It was another year of lower asset values for the 25 largest charitable foundations in Los Angeles, but the pace of decline appears to be slowing. The $19.7 billion in aggregate asset value of the 25 largest in 2002 was 6.3 percent lower than 2001. That year, the decline in asset value was 9.9 percent from the year earlier.

Nationally, the overall foundation asset value fell in 2002 by an estimated 10 percent to 12 percent, according to a report by the Foundation Center.

Individually, only five local foundations saw an increase in asset value in 2002. The Broad Foundations, fifth on the list, saw the largest gain, at $78 million. Of the three foundations under that umbrella, however, only the Broad Art Foundation posted a gain, up $127 million to $250 million.

California Endowment, second on the list, took the biggest hit, with asset value declining by more than 20 percent, about $700 million. "It's a combination of our commitment to grantmaking, which hasn't changed, and the overall stock market and economic environment," said Rakash Varma, chief financial officer for the Endowment.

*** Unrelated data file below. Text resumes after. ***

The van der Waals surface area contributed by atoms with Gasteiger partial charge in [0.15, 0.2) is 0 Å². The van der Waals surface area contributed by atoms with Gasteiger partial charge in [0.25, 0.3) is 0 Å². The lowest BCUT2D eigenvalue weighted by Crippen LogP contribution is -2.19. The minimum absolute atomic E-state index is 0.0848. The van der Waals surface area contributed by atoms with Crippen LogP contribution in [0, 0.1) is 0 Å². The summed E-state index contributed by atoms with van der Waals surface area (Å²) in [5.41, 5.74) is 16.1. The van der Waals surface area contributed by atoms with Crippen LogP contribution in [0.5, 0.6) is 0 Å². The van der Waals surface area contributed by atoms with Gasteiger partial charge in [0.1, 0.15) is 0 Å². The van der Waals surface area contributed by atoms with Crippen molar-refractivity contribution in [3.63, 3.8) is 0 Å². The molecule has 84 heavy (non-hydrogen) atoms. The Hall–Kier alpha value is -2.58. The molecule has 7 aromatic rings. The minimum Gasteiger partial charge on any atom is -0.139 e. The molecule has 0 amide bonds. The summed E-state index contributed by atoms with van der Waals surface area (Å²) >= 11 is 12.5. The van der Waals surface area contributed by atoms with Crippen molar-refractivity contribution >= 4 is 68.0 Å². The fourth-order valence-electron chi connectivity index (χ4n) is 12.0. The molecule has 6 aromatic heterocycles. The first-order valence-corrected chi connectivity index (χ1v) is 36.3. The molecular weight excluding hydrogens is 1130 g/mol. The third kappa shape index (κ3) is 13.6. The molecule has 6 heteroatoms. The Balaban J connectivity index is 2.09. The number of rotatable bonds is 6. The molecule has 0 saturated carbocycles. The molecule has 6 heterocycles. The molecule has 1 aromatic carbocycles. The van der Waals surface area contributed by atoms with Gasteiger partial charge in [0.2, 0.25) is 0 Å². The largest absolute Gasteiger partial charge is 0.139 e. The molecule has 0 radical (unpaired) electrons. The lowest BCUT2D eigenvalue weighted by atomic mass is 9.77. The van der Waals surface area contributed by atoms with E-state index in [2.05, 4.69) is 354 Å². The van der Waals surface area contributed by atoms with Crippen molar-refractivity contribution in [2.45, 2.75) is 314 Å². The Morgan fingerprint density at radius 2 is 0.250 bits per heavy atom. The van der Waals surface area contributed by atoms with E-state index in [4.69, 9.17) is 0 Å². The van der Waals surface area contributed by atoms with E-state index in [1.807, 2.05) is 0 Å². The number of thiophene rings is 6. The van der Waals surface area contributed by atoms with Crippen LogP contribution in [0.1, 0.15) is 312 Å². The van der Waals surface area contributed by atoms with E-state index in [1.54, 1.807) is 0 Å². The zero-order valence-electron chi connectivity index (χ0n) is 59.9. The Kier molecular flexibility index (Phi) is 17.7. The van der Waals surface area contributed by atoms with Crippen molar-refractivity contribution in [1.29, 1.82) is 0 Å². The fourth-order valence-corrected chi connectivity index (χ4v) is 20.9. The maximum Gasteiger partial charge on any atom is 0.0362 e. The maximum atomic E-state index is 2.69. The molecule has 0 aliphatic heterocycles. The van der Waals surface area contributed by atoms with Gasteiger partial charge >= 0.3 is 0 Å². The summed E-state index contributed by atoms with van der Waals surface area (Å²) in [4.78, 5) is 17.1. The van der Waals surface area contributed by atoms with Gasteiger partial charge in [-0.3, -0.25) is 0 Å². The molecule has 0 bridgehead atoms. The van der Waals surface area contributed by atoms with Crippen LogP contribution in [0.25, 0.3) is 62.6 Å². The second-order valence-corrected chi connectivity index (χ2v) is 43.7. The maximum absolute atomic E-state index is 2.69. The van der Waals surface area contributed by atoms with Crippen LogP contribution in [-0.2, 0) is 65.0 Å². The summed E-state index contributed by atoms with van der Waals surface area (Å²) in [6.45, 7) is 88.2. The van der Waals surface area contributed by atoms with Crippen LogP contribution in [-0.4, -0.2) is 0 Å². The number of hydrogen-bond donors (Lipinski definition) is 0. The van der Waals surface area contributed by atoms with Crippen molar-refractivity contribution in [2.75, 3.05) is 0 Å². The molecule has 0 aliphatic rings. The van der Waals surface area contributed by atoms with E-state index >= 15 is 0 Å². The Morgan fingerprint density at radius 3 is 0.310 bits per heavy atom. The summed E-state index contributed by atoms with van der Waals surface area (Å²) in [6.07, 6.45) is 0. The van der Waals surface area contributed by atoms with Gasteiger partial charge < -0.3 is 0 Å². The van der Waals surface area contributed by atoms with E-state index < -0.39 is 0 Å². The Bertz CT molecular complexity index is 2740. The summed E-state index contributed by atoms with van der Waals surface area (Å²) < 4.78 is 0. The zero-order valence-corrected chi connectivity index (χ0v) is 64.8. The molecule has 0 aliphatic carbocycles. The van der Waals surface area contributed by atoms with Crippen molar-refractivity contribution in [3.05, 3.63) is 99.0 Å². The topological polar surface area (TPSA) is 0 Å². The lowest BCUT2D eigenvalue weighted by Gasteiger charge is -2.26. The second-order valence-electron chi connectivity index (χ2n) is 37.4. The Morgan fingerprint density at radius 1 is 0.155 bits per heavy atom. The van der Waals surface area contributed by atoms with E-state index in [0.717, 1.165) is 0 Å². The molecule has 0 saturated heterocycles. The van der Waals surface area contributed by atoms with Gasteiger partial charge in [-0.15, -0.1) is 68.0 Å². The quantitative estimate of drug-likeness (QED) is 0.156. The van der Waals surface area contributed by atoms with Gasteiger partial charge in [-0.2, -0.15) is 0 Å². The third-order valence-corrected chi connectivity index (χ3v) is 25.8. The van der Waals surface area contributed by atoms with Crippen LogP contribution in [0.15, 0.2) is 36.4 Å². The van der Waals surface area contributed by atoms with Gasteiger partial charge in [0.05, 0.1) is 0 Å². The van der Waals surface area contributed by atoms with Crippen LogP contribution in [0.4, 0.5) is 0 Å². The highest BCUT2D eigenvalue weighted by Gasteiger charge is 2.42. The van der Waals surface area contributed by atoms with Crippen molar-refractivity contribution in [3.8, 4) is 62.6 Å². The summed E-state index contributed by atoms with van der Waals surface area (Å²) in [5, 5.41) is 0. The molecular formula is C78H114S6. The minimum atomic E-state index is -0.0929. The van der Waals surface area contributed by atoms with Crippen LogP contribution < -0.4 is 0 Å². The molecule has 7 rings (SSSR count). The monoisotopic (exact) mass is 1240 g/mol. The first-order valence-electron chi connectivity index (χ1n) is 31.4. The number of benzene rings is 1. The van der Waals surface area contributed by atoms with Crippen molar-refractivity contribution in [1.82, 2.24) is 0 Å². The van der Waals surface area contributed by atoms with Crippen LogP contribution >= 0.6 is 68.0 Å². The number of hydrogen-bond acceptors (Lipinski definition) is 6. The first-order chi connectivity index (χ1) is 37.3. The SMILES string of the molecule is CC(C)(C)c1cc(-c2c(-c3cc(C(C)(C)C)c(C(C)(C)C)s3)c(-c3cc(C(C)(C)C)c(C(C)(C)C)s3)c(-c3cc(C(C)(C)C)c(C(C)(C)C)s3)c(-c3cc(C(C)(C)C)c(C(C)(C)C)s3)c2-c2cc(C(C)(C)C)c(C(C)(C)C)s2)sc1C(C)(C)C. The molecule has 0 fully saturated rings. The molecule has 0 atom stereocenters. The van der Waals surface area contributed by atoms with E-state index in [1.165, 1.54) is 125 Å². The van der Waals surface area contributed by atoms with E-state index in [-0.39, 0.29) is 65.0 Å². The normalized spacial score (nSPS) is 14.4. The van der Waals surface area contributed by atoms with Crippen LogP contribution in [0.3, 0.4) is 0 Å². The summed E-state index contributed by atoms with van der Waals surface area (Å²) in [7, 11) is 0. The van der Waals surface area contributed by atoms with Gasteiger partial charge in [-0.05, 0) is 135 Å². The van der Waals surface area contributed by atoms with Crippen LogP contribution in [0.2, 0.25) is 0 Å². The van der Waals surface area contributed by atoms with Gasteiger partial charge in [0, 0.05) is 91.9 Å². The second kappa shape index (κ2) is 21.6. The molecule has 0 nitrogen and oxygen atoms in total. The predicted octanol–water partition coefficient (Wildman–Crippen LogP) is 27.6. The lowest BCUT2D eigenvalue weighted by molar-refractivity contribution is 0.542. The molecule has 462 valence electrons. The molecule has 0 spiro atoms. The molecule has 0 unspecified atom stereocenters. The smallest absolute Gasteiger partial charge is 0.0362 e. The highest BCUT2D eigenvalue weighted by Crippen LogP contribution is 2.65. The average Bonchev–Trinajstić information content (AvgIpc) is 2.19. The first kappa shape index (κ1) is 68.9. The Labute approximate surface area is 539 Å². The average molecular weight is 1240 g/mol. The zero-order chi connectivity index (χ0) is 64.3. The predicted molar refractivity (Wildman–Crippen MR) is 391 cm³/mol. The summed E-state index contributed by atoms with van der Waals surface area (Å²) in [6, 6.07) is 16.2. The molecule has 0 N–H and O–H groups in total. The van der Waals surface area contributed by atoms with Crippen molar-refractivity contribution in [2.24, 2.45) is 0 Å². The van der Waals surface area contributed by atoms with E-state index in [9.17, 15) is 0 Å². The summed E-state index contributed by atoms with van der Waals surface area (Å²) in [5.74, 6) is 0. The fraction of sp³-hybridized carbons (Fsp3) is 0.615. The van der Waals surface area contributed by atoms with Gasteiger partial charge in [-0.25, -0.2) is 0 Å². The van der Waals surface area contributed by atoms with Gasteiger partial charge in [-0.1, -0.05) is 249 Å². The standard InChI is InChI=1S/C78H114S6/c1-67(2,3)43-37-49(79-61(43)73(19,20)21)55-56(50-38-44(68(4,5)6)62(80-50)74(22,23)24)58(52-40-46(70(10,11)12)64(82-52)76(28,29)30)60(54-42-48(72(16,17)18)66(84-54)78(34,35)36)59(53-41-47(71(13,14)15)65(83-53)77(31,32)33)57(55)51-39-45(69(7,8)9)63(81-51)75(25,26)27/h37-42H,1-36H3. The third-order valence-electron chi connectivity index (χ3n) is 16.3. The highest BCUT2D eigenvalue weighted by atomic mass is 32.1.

Nicole Taylor


J. Paul Getty Trust

The J. Paul Getty Trust held steady in 2002, with its asset value declining by $170 million, or less than 2 percent, to $8.6 billion. This is a marked improvement over 2001, when it shed more than $1.5 billion in asset value.

Further signs of health include an increase in the number of grants by close to a quarter, to 1,873. The value of grants awarded increased by 10 percent, to $20 million. Grant sizes ranged from $1,000 to $500,000.

Established in 1982, the Trust supports education, conservation and research in the visual arts. There are five main programs, including the J. Paul Getty Museum, the Getty Research Institute, the Getty Conservation Institute, the Getty Leadership Institute and the Getty Grant Program.

The Getty Trust recently announced it would borrow $275 million to pay for the renovation and expansion of the Getty Villa in Malibu, the original Getty Museum founded in 1953 by oil tycoon J. Paul Getty. Initially estimated at $150 million in 1999, the project ran into trouble when neighbors sued to halt construction, fearing noise and traffic congestion. The California State Supreme Court dismissed the neighbors' final appeal in February, clearing the way for the renovation.

Nicole Taylor

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